Spiritpunk (Part 1)

I know I'm not very good at telling a story, but I had this idea in my head and just had to write it out... Characters and plot aren't my strong suit. ;)

The sky was gloomy and pregnant with rain. The clouds grumbled threateningly, licks of lightning flickering in the bellies of the clouds. A humid, insistent wind was chasing most of the city's citizens inside, where they hunkered down before their fires to listen to the evening's radio broadcast. The radio didn't have much to say these days - "The War continues!" is about all it said, day after day, week after week.

The War continues.

We were winning, of course. Sure we were. How could we not win? We of the higher moral ground, we of pride and bravery, we of compassion and mercy. We had to be winning - the radio told us so every evening. The radio couldn't lie, the newspapers couldn't lie, the soldiers themselves couldn't lie. And yet, the War dragged on. And on. And on.

If this was what winning felt like, I thought miserably as I hurried through the empty streets, Gods have mercy on the folks who are losing.

I was running late, of course. Three spirit inspections a day was far too many for a department that was as desperately understaffed as our own. Just last week we had a mess of trouble from a half-crazy inventor that resulted in my sleeping on the little cot in the office for five days straight. Idiot tried to use a foreign-speaking spirit to trick an inspector into thinking it was below Sentient class. How they continue to believe that rubbish is beyond me; there's enough information flooding out of PropDep that the average Joe on the street is a veritable expert on spirit identification. It may have fooled a schoolchild, but our training and equipment has been proven to never give a false negative.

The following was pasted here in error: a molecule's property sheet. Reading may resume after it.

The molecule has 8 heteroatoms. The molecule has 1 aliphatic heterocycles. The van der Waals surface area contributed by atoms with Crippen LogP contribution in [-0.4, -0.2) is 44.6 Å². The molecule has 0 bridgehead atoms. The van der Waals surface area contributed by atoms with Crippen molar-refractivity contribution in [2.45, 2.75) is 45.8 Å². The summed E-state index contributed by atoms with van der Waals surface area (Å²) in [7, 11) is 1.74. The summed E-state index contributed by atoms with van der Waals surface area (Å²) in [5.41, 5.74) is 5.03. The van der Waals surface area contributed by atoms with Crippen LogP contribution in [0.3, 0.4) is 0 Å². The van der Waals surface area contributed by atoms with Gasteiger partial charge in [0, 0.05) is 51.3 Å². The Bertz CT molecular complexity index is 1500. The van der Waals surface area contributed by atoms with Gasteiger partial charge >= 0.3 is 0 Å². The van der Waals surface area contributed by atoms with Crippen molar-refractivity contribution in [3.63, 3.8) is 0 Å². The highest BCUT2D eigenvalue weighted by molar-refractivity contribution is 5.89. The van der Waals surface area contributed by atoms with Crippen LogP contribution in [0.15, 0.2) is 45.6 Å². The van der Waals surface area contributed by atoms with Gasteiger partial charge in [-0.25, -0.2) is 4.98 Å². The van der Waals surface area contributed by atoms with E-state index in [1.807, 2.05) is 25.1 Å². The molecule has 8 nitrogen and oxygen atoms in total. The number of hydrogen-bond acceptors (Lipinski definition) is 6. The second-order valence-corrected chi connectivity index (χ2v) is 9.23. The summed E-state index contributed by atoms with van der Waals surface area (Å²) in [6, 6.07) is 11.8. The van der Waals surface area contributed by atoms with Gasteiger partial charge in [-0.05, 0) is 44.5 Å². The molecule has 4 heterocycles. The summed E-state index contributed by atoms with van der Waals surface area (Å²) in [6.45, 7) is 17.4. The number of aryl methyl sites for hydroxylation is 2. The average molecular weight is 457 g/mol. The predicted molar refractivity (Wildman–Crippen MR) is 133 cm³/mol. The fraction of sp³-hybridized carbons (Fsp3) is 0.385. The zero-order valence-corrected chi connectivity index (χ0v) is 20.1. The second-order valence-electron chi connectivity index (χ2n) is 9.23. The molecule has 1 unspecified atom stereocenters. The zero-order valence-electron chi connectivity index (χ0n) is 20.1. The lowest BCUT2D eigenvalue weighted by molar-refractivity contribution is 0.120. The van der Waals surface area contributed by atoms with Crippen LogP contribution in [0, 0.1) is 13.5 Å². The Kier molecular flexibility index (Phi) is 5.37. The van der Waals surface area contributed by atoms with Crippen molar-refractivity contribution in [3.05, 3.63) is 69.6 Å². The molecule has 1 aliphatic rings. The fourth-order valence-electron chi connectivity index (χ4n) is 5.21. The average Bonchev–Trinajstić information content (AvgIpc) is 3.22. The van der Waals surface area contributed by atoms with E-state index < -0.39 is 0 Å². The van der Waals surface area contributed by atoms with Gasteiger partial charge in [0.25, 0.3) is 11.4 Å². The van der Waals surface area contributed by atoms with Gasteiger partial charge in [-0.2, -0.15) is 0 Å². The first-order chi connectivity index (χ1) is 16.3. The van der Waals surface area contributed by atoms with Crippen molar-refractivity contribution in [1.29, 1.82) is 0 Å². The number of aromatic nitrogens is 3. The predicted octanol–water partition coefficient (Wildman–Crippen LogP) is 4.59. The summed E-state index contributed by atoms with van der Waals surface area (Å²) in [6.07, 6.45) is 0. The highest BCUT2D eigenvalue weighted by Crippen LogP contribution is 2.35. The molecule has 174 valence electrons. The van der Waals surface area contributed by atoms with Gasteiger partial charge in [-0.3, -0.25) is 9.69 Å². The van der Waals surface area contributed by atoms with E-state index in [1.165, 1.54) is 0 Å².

It just reinforced how important our work is. The only difference between us and them is morality. We're neither cruel nor desperate enough to use Sentient spirit power, even if it's more powerful and clever. That we stand so firmly on this issue is what will win us the war. Good shall always triumph over evil, and there is no evil worse than imprisoning the Sentient dead.

I brushed past abandoned, boarded-up houses and humming factories. A few lonely lights danced in the windows of the factories - the evening staff, tending to their spirits. One of these factories was my destination. Just a routine inspection, shouldn't be any problems. It's not the factories we have to worry about, usually. They're built and designed to be run on sub-Sentient power. If they were fitting for Sentient power, it would be obvious. It's not the sort of thing you can hide from our department researchers.

Most applications only need access to the power of the dead, which can be drawn from the unlimited supply of ethereal energy that is emitted by a pinned spirit. A pinned spirit can't move or hibernate; it is effectively imprisonment. We only allow the use of sub-Sentient spirits which don't know any better; they don't understand their fate. We require that they never be left alone for long periods of time. Spirits left unattended have managed to self-destruct, causing great damage to themselves, the machinery they reside in, and other nearby spirits. If they're monitored, a spirit on the verge of destruction can be unpinned and freed before it becomes dangerous. It's not difficult to find and pin a replacement; a minor inconvenience considering the vast amounts of power and even intelligence they give us.

They use Sentient spirits in their weapons, in state utilities... hell, they pin Sentients into their fucking home appliances. They use viscous containment methods that drive the spirits insane. They force them to perform menial tasks over and over, hour after hour, with no rest. I've caught a few Sentient-class spirits that escaped from their machinery, and it's not pretty. "The duty of the dead," their propaganda calls it. It's disgusting. It's filthy. It's not duty, it's slavery. If I could get my hands on the people responsible, I'd -

Ah, here it is. A worse for wear factory that looked as empty and lonely as all the others I passed. I trudged up the steps just as the first fat raindrops fell from the sky. Small miracles, I comforted myself, neglecting to think too much about the trip home. (Perhaps I could borrow a phone and ring a cab, though that's rather unprofessional - though trotting off into a furious rainstorm is also quite unprofessional, when you get down to it. And once I'm done this inspection I'm technically off the clock, providing everything goes smoothly. Of course everything will go -)